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Tag Archive: Bwana Devil


Bwana Devil A poster

The choice of subject matter for the first 3D was a good pick– the gruesome, real-life attacks on workers in Tsavo, Kenya from March through December of 1898 by a pair of lions.  The story that inspired director Arch Oboler’s 1952 adventure Bwana Devil would later be adapted as the 1996 film The Ghost and the Darkness starring Michael Douglas and Val Kilmer (as well as a lesser direct-to-video movie, Prey, in 2007).  Bwana Devil is now available via streaming on Amazon Prime.  It’s not shown in its original 3D format, but as we have suggested before here at borg.com, watching it via 3D glasses and an up-converted 3D television system will get you close to the original 3D presentation.

Robert Stack plays Bob Hayward, an ineffective chief engineer and leader of local tribes building a railway.  Stack’s performance reveals a frenzied and crazed character who makes nothing but bad decisions over the course of the story.  Nigel Bruce, in one of his final film roles, plays Dr. Angus MacLean, Hayward’s jovial friend and confidante.  All that can go wrong does.  Hayward isn’t up for the task of completing a railway across East Africa between Kenya and Uganda even before lions begin plucking off workers one by one.  His stupidity gets innocents killed from almost the opening scene to the last, from a cook he drags along from another town to a very young African child.

Bwana Devil how it works 3D

Bwana Devil has the feel of a live-action Jonny Quest, and it’s fun to see all these Teddy Roosevelt Hunter types doing their thing.  But it is also a cringeworthy look at British imperialism and the dominance of the local peoples that comes with it.  The Ghost and the Darkness handles these themes better.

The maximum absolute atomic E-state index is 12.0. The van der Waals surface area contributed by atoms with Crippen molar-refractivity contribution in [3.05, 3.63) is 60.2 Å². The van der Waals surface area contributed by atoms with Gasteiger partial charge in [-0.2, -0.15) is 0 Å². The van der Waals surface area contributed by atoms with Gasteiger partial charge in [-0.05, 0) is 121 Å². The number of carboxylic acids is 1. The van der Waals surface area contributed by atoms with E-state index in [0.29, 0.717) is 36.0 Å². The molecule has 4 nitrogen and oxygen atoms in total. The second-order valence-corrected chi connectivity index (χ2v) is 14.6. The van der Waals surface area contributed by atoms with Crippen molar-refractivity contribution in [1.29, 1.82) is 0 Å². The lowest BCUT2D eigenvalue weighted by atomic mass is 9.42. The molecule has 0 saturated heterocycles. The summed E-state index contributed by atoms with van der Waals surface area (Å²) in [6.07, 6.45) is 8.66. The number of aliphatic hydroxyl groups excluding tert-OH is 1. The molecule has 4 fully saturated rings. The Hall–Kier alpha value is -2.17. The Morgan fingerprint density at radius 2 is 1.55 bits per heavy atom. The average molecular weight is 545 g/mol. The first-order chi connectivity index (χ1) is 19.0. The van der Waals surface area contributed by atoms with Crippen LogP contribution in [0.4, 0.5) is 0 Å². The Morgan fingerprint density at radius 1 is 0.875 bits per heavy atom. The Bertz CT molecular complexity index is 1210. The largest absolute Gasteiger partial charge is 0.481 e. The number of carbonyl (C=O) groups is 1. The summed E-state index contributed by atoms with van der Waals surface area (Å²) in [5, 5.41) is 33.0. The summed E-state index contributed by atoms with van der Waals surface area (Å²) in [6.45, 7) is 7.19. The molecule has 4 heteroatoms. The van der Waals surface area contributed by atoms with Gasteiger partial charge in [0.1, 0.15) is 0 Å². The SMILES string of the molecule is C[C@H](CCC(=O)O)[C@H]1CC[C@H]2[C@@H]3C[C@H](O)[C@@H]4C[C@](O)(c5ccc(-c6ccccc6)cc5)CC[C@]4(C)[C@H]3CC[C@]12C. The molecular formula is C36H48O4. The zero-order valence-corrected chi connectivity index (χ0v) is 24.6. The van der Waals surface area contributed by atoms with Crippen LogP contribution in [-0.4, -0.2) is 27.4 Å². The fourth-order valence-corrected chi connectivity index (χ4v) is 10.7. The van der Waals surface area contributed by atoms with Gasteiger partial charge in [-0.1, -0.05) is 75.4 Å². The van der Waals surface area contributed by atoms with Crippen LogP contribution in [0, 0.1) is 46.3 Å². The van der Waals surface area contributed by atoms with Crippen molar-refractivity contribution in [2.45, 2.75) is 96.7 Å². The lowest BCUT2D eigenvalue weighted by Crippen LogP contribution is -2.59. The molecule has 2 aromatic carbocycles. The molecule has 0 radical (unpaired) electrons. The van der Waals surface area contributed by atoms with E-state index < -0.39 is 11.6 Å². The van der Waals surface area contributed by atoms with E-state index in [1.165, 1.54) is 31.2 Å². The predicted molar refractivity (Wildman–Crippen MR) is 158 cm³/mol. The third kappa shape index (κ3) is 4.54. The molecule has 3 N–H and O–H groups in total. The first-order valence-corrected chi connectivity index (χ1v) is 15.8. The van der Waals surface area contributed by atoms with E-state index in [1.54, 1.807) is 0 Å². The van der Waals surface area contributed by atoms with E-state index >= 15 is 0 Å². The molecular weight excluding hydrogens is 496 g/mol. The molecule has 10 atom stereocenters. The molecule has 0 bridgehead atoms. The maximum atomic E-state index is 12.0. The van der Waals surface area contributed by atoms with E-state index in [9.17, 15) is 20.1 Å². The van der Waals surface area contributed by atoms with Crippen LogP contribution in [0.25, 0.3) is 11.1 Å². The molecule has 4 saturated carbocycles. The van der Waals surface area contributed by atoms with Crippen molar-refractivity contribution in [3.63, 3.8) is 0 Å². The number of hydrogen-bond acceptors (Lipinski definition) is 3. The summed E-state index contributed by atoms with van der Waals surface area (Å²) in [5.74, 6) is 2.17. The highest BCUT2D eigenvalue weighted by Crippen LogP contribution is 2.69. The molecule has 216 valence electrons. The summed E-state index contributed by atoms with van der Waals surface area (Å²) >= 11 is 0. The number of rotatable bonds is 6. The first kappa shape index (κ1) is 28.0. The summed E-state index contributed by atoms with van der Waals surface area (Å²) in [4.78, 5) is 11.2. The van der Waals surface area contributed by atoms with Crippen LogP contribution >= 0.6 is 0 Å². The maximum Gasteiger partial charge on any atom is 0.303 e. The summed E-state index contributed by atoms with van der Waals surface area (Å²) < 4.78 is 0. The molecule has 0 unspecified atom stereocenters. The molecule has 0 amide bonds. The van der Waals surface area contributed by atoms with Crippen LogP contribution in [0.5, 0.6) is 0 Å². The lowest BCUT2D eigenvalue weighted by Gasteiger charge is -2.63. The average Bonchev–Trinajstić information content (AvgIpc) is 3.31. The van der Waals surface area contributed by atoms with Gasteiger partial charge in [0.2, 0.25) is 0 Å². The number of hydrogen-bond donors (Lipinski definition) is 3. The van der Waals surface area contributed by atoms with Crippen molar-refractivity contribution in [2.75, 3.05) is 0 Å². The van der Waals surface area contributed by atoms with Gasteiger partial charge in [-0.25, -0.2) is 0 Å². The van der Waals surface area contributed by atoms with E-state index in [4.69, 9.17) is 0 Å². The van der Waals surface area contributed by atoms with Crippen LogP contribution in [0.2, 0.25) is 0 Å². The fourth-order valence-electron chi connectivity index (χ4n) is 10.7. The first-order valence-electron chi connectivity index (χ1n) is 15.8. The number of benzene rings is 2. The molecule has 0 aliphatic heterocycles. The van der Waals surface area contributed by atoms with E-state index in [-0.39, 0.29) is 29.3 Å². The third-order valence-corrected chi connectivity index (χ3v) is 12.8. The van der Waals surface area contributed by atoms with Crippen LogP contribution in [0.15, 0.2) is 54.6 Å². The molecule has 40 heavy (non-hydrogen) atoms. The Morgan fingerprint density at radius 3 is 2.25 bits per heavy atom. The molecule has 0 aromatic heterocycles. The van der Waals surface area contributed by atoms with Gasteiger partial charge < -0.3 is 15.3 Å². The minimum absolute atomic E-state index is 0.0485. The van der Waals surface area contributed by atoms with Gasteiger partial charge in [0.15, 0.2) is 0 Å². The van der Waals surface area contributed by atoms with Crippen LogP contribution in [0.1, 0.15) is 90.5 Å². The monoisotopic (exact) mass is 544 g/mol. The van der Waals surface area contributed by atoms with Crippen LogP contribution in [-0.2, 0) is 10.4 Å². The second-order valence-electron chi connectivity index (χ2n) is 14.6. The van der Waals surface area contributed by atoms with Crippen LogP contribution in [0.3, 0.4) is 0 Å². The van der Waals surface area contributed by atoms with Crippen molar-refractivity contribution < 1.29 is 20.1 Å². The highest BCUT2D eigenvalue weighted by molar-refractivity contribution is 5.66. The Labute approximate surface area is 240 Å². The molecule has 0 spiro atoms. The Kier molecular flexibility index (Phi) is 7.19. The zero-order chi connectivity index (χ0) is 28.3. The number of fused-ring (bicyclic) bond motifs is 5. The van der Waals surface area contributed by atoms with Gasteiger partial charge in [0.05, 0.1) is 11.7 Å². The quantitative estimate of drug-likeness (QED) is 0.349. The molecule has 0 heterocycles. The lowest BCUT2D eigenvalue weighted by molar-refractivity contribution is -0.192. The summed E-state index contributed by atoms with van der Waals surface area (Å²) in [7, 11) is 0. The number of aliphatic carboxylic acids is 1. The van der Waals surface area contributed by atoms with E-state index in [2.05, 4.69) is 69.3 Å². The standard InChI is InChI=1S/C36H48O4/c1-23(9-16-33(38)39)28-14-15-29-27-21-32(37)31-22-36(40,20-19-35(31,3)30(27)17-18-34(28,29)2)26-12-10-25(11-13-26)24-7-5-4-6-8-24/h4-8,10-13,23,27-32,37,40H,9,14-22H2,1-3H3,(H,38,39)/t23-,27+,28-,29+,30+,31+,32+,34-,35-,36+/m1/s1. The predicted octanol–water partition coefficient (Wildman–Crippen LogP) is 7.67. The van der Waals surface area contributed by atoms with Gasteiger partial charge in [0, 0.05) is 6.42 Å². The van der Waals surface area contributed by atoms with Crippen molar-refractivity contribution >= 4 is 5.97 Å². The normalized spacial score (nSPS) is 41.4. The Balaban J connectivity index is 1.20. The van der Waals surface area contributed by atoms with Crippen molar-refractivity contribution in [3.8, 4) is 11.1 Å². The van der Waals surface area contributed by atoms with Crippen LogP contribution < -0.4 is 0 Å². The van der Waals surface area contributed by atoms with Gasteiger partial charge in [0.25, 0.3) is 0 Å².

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creature from black lagoon poster

Review by C.J. Bunce

Who is my favorite Universal Studios classic movie monster?  I have always answered The Creature from the Black Lagoon.  I first watched the web-footed and web-handed fellow with gills in 3D on local network television on one Friday night many years ago.  I am not sure cable TV was yet making its headway across the country, but the “creature feature” was something marketed for a few weeks over the summer.  The local CBS affiliate, if I recall correctly, teamed up with the local Hy-Vee grocery store to hand out those cardboard and vellum 3D glasses.  I knew early on that The Creature was the first and only one of the classic monsters filmed and shown in theaters in 3D back in 1954.  My trusty World Almanac told me it wasn’t the first 3D film released–that went to the African lion film Bwana Devil in 1952.

As part of my current quest to sample the best of 3D movies on Blu-ray, finding The Creature from the Black Lagoon on the very short list of released 3D films was a big win.  Back in 1997 in Seattle where basic DVDs were first released in a major U.S. market, I remember digging through a short box at the big Suncoast store but feeling similarly dismayed, until I noticed A Boy and His Dog among the early conversions to digital video.  The Creature is a great starting point for modern 3D, giving the current technology some historical context.

Creature in 3D

Thanks in large part to make-up guru Bud Westport’s incredible creature suit and mask, the film holds up as well as any modern classic.  In fact, viewing The Creature back to back with Predator 3D (reviewed here earlier this month), it’s surprising how similar the films are.  Take away the sci-fi intro to Predator and you have a jungle adventure with another otherworldly creature.  As with Predator 3D, the multi-layered jungle comes alive in The Creature, and the careful placement of actors onscreen gives a crystal clear dimensional image that doesn’t waver.  Better yet, you have to look hard to see The Creature’s air bubbles–mostly he swims for seemingly long stints underwater with no apparent breathing going on.  And let’s not forget both of these films are part of the horror genre–each character gets picked off one by one by the monster until only a few are left for a final life-or-death showdown.

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